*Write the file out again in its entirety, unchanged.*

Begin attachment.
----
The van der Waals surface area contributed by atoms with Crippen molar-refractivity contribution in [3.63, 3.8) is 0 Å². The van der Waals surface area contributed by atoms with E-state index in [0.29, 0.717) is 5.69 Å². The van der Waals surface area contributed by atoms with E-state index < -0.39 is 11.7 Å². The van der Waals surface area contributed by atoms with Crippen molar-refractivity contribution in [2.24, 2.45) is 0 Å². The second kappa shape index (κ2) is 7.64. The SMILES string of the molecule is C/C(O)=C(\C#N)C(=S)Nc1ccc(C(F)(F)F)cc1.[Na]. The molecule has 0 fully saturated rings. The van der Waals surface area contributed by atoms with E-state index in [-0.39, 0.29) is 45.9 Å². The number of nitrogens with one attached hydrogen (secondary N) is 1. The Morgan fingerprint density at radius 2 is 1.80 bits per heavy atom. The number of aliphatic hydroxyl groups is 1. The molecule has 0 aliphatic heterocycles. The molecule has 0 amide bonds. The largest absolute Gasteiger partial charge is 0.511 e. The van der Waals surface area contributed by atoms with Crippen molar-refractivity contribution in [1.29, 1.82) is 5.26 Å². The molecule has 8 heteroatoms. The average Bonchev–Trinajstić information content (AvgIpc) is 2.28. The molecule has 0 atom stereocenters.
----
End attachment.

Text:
The van der Waals surface area contributed by atoms with Crippen molar-refractivity contribution in [3.63, 3.8) is 0 Å². The van der Waals surface area contributed by atoms with E-state index in [0.29, 0.717) is 5.69 Å². The van der Waals surface area contributed by atoms with E-state index < -0.39 is 11.7 Å². The van der Waals surface area contributed by atoms with Crippen molar-refractivity contribution in [2.24, 2.45) is 0 Å². The second kappa shape index (κ2) is 7.64. The SMILES string of the molecule is C/C(O)=C(\C#N)C(=S)Nc1ccc(C(F)(F)F)cc1.[Na]. The molecule has 0 fully saturated rings. The van der Waals surface area contributed by atoms with E-state index in [-0.39, 0.29) is 45.9 Å². The number of nitrogens with one attached hydrogen (secondary N) is 1. The Morgan fingerprint density at radius 2 is 1.80 bits per heavy atom. The number of aliphatic hydroxyl groups is 1. The molecule has 0 aliphatic heterocycles. The molecule has 0 amide bonds. The largest absolute Gasteiger partial charge is 0.511 e. The van der Waals surface area contributed by atoms with Crippen molar-refractivity contribution in [1.29, 1.82) is 5.26 Å². The molecule has 8 heteroatoms. The average Bonchev–Trinajstić information content (AvgIpc) is 2.28. The molecule has 0 atom stereocenters.